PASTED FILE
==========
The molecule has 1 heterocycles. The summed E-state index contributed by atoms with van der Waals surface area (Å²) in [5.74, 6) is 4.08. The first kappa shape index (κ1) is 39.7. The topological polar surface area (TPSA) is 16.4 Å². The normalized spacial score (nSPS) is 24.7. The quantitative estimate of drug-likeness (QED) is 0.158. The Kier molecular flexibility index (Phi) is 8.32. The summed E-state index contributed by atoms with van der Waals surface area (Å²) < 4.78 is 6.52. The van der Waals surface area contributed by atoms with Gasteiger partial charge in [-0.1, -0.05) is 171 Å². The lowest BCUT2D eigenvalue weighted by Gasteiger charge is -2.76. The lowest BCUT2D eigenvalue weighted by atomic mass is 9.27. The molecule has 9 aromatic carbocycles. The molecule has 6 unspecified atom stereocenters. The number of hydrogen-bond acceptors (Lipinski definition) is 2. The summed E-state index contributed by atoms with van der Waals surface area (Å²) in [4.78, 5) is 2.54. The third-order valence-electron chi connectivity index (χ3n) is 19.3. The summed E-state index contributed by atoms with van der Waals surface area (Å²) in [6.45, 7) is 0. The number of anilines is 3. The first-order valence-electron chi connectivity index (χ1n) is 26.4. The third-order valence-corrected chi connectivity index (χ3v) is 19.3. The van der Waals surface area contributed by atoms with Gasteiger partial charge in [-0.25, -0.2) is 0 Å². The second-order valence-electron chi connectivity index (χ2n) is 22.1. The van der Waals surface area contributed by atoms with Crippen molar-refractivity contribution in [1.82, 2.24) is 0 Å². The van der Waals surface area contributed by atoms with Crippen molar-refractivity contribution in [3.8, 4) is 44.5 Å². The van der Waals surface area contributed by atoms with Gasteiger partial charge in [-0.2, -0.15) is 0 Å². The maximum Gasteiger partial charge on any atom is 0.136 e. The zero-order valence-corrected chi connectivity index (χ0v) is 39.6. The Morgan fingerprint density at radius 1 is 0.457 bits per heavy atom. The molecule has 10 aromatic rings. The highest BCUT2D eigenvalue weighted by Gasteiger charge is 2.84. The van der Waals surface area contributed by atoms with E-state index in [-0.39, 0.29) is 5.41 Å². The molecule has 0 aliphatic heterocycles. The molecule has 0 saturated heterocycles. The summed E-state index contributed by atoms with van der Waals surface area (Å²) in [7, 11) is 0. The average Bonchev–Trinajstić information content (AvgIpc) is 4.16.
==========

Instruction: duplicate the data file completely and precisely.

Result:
The molecule has 1 heterocycles. The summed E-state index contributed by atoms with van der Waals surface area (Å²) in [5.74, 6) is 4.08. The first kappa shape index (κ1) is 39.7. The topological polar surface area (TPSA) is 16.4 Å². The normalized spacial score (nSPS) is 24.7. The quantitative estimate of drug-likeness (QED) is 0.158. The Kier molecular flexibility index (Phi) is 8.32. The summed E-state index contributed by atoms with van der Waals surface area (Å²) < 4.78 is 6.52. The van der Waals surface area contributed by atoms with Gasteiger partial charge in [-0.1, -0.05) is 171 Å². The lowest BCUT2D eigenvalue weighted by Gasteiger charge is -2.76. The lowest BCUT2D eigenvalue weighted by atomic mass is 9.27. The molecule has 9 aromatic carbocycles. The molecule has 6 unspecified atom stereocenters. The number of hydrogen-bond acceptors (Lipinski definition) is 2. The summed E-state index contributed by atoms with van der Waals surface area (Å²) in [4.78, 5) is 2.54. The third-order valence-electron chi connectivity index (χ3n) is 19.3. The summed E-state index contributed by atoms with van der Waals surface area (Å²) in [6.45, 7) is 0. The number of anilines is 3. The first-order valence-electron chi connectivity index (χ1n) is 26.4. The third-order valence-corrected chi connectivity index (χ3v) is 19.3. The van der Waals surface area contributed by atoms with Gasteiger partial charge in [-0.25, -0.2) is 0 Å². The second-order valence-electron chi connectivity index (χ2n) is 22.1. The van der Waals surface area contributed by atoms with Crippen molar-refractivity contribution in [1.82, 2.24) is 0 Å². The van der Waals surface area contributed by atoms with Crippen molar-refractivity contribution in [3.8, 4) is 44.5 Å². The van der Waals surface area contributed by atoms with Gasteiger partial charge in [-0.2, -0.15) is 0 Å². The maximum Gasteiger partial charge on any atom is 0.136 e. The zero-order valence-corrected chi connectivity index (χ0v) is 39.6. The Morgan fingerprint density at radius 1 is 0.457 bits per heavy atom. The molecule has 10 aromatic rings. The highest BCUT2D eigenvalue weighted by Gasteiger charge is 2.84. The van der Waals surface area contributed by atoms with E-state index in [-0.39, 0.29) is 5.41 Å². The molecule has 0 aliphatic heterocycles. The molecule has 0 saturated heterocycles. The summed E-state index contributed by atoms with van der Waals surface area (Å²) in [7, 11) is 0. The average Bonchev–Trinajstić information content (AvgIpc) is 4.16.